Shared Learning

The Natural History Consortium is a unique partnership working in areas of media, conservation, policy and research to engage people with the natural world.

As part of our work we ingrain research and evaluation within our programmes to help inform our own work and provide resources to share our learning with the sector. We undertake a programme of collaborative, multidisciplinary research projects exploring people’s engagement with the natural world and are available to participate in partnership projects – please get in touch.

In this section you can explore some of our current live research and look back at past findings.

Guide to Running a BioBlitz | BioBlitz

Guide to Running a BioBlitz | BioBlitz

A BioBlitzers best friend, this guide covers all of the basics for running a BioBlitz event from initial planning to advice for on the day; all illustrated with case studies from BioBlitzes across the UK. You can find additional supplementary materials right here on this website.

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Beyond COP26 The Conversations | Communicate

Beyond COP26 The Conversations | Communicate

What will we learn from COP26, and how will the UK’s environmental communication community translate international declarations into local action, and national programmes? On January 19th the Communicate conference brought together communication professionals from across the country for a series of roundtable conversations on 6 key topics. This document captures some of the main questions, themes and provocations discussed

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The rise and rise of science festivals | Festival of Nature

The rise and rise of science festivals | Festival of Nature

Recent years have witnessed a dramatic global growth in the development of large-scale public science events. Although usually grouped together under the umbrella term ‘Science Festivals’, the events differ greatly in size and scope. This paper presents the findings from a 2008/09 international survey of Science Festivals in order to compare and contrast worldwide trends.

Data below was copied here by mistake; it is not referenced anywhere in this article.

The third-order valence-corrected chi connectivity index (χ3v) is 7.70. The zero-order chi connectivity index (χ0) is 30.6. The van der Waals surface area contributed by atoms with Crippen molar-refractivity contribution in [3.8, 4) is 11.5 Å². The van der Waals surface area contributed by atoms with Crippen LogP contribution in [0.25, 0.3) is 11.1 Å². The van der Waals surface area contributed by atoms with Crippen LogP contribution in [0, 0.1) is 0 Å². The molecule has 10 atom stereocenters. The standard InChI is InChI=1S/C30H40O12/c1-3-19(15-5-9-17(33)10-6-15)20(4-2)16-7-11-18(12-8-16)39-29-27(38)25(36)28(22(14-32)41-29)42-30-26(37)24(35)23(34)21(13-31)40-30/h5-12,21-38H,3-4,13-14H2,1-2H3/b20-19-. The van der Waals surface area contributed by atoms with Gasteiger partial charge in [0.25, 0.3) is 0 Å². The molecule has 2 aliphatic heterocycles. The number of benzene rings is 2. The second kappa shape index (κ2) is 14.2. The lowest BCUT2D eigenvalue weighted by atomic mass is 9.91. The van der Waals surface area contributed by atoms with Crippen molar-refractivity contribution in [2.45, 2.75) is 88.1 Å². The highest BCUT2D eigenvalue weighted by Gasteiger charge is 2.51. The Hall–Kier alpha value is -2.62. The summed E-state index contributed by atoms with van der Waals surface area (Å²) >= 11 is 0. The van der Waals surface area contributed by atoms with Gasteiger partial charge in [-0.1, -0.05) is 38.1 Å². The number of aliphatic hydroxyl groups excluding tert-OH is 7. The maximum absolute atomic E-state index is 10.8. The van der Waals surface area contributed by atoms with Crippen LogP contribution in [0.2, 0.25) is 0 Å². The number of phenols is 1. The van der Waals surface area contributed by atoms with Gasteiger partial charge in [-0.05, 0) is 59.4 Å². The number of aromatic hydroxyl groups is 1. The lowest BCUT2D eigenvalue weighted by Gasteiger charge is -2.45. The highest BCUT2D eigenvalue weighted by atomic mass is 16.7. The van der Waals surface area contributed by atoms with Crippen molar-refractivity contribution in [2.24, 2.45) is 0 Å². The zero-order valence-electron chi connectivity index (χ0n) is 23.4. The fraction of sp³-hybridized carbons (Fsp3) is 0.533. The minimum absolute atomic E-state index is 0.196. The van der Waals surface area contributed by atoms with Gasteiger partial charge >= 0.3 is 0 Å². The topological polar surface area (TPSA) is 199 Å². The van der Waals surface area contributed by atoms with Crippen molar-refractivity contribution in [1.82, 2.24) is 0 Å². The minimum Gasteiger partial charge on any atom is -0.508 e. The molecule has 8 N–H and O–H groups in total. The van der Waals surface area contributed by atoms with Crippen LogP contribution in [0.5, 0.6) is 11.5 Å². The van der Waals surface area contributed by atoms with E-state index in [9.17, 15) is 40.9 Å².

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Beyond BioBlitz – making your data count | BioBlitz

Beyond BioBlitz – making your data count | BioBlitz

Whilst BioBlitz is a fun and exciting public engagement event, it is important to the validity of BioBlitz that the data we collect is scientifically accurate and useful to the local and national environmental community. This simple toolkit is designed to help you get the best out of your wildlife sightings.

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Evaluating public engagement with biological recording events | BioBlitz

Evaluating public engagement with biological recording events | BioBlitz

To support more meaningful, comparative evaluation of the events carried out in Europe, the European BioBlitz network developed a common tool to assess the social outcomes of Public Engagement with Biological Recording. This research insight aims to report the main outcomes from the experience of event organisers in the framework of City Nature Challenge 2018 in Europe.

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The rise of BioBlitz | BioBlitz

The rise of BioBlitz | BioBlitz

“BioBlitz” events are popular local wildlife surveys often engaging public audiences in a race against time to find, identify, and record as many different species as possible in a given time frame. This study provides baseline assessment of the value of BioBlitz as a tool for public engagement and collection of environmental data in the UK.

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Communication principles for the wildlife recording community | BioBlitz

Communication principles for the wildlife recording community | BioBlitz

Bringing together the experience, skills and knowledge of the sector, this set of first principles is a step towards more positive communication around biological data and should be a helpful resource to refer to whether you are talking face-to-face, writing or sharing stories online. This toolkit has been designed in consultation with 90 members of the UK recording community and communications experts to help recorders, organisations and volunteer groups communicate about recording and data more effectively.

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The LEARN CitSci project | BioBlitz

The LEARN CitSci project | BioBlitz

This LEARN CitSci project studied what impact citizen science projects have on the young people that take part in them. The study aimed to understand how young people aged 5-19 years develop knowledge, practices and agency with environmental science through their participation in natural history museum-led citizen science and crowdsourcing projects. 

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Engaging people in biodiversity issues | Communicate

Engaging people in biodiversity issues | Communicate

Info coming soon.

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